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Modelling a short square-wave pulse with Telegrapher's Equation

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Dec14-10, 02:59 AM
P: 1
I am interested in looking at the voltage component of a short (possibly nanosecond width) pulse in a coaxial cable along the cable at a given distance, Z, along the line. I am "cheating" by using the steady state Telegrapher's equation [Eq. 1] and formulating a periodic pulse approximation. It may not be desirable to use this steady state equation, but some form of the Telegrapher's Eq. is advised (suggestions for alternatives are appreciated). This is unlike my "physical" setup in which I will send a single pulse of information (microwave signal). I have determined Fourier approximation [Eq. 2] of my input pulse and the Fourier Coefficient [A]. My understanding is that the infinite series of circuits, as described by the Telegrapher's Equation, is dependent on frequency. I also recognize that I am going to use he Coefficent [A] as my "weighted" distribution of frequencies to calculate my inherent, frequency dependent components.

Eq. 1
[tex]\frac{\partial}{\partial x} V(x,t) =-L \frac{\partial}{\partial t} I(x,t) - R I(x,t)[/tex]
[tex]\frac{\partial}{\partial x} I(x,t) =
-C \frac{\partial}{\partial t} V(x,t) - G V(x,t)[/tex]

Eq. 2
[tex]\frac{1}{2T} + \sum_{n=1}^{200} a_n \cos(\frac{2\pi n t}{T}) + b_n \sin(\frac{2\pi n t}{T})[/tex]

In my summation, 200 is the current limit as to not consume too much time approximating in Mathematica.

where an is

[tex]\frac{2}{T}\int^{\frac{T}{2}}_{0}{\cos(\frac{2 \pi n t}{T})[/tex]

and bn is

[tex]\frac{2}{T}\int^{\frac{T}{2}}_{0}{\sin(\frac{2 \pi n t}{T})[/tex]

NB: I am only using an integration for half of my period because the square-wave is 1 from 0 to [tex]\frac{T}{2}[/tex] and 0 from [tex]\frac{T}{2}[/tex] to [tex]T[/tex]; Therefore, the second half of the period has an integration of zero.

My Fourier Coefficient is represented by [tex]b_n[/tex], since [tex]a_n[/tex] is effectively zero.

Therefore, my "weighted" frequency formula, that determines the frequency dependent terms of the Telegrapher's Equation is [tex]b_n[/tex].

Now, I have to admit, I know I should solve [Eq.1] with Dirichlet approach, due to the boundary conditions, but that is the limit of my knowledge on the matter. I want to know what my pulse looks like at some t, or z.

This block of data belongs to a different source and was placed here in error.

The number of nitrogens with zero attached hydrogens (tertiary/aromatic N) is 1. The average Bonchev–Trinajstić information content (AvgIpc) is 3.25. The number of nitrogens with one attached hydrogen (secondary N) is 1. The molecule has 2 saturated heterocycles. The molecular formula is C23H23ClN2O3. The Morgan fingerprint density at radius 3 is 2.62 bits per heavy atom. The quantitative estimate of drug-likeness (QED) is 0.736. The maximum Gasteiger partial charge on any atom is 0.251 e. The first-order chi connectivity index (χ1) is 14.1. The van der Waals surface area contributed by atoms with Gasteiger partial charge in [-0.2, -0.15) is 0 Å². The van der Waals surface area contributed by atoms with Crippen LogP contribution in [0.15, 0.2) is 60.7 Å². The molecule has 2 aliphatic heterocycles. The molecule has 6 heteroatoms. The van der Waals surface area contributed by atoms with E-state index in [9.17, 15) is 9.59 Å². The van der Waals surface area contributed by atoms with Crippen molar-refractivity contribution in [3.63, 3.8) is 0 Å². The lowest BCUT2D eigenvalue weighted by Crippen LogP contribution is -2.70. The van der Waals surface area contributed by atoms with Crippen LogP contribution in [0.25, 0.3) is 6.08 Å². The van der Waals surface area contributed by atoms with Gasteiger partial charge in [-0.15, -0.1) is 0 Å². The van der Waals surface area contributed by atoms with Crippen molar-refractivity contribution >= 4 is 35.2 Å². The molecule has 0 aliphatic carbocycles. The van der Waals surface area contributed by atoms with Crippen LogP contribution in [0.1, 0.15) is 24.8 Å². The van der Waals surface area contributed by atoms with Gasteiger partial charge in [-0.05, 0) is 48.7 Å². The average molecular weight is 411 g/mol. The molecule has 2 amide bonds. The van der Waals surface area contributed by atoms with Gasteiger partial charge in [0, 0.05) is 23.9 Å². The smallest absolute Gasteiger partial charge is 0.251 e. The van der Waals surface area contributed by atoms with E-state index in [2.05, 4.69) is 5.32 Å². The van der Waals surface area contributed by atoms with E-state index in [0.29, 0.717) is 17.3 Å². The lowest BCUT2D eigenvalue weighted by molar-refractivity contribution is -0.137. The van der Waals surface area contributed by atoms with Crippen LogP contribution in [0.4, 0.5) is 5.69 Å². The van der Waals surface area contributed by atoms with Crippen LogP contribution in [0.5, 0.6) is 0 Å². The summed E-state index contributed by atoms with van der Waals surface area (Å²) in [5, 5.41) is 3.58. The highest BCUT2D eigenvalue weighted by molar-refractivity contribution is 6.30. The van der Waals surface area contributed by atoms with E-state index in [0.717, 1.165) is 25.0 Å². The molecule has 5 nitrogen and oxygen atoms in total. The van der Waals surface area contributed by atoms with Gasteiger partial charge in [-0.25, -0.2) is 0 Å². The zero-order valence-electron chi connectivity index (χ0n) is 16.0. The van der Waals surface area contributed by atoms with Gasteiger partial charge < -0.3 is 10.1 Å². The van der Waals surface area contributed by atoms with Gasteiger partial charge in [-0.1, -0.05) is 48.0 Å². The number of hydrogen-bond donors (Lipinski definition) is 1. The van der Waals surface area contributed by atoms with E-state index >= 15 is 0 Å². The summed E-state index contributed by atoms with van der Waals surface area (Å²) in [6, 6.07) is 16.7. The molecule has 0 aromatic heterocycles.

Can anyone offer some insight into solving this initial equation and determining the dispersed signal's wave equation?

NB2: As I am using Mathematica, I can attach the existing notebook if desired.
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Dec14-10, 07:24 AM
P: 1,235

As you have included resistive terms, this equation has (now) some dispersive properties.
All modes wil not be travelling at the same speed and the shape of a multimodal pulse will be modified during propagation.

Without the resistive terms, the propagation speed is v= w/k = eps 1/sqrt(LC) ,
where w is the angular frequency, k is the wavevector and v the wave velocity,
and eps means +1 or -1 .

It could be interresting to start by the analysis of weak damping.
When r and G are small enough, the wave will simply show an additional damping given by:

w/k = eps 1/sqrt(LC) - i (R/L+G/C)/(2k)

(this is a dispersion relation, approximated first order for small R and G)
(i is the imaginary constant = sqrt(-1))
(calculation to be checked)

This indicates that short wavelengths (large k) will be less attenuated than long wavelengths. Indeed, in complex notation, the wave will be represented by this kind of space-time dependance:

exp(i(k z - w t))

where w and k are related by the dispersion relation.

The time dependence can always be represented by a fourier series, of course.
However, what you are looking for the decay of the signal along the transmission line.
Therefore, you need now to concentrate on representing the spatial dependance.
In your representation, you might assume that the an and bn are functions of z.
You need then to develop the differential equations for these functions.
Dec14-10, 07:55 AM
P: 1,235
I just realised there is a good wiki on transmission lines .
This wiki does even provide a compact approximate solution valid when the resistive terms are small enough:

In that case you can see that the dispersion is simply due to the decay of the wave.
Because of the decay along the line, the pulse is deformed.
Note how obvious this solution is again, except for the precise expression of the decay index.

You could use this approximation to get some insight on your method.
Indeed, by expanding this approximate solution in Fourier series, would could have a taste of what you are looking for.
Later on, you could try to get a general method valid even for large resistive terms, or for other sources of dispersion.

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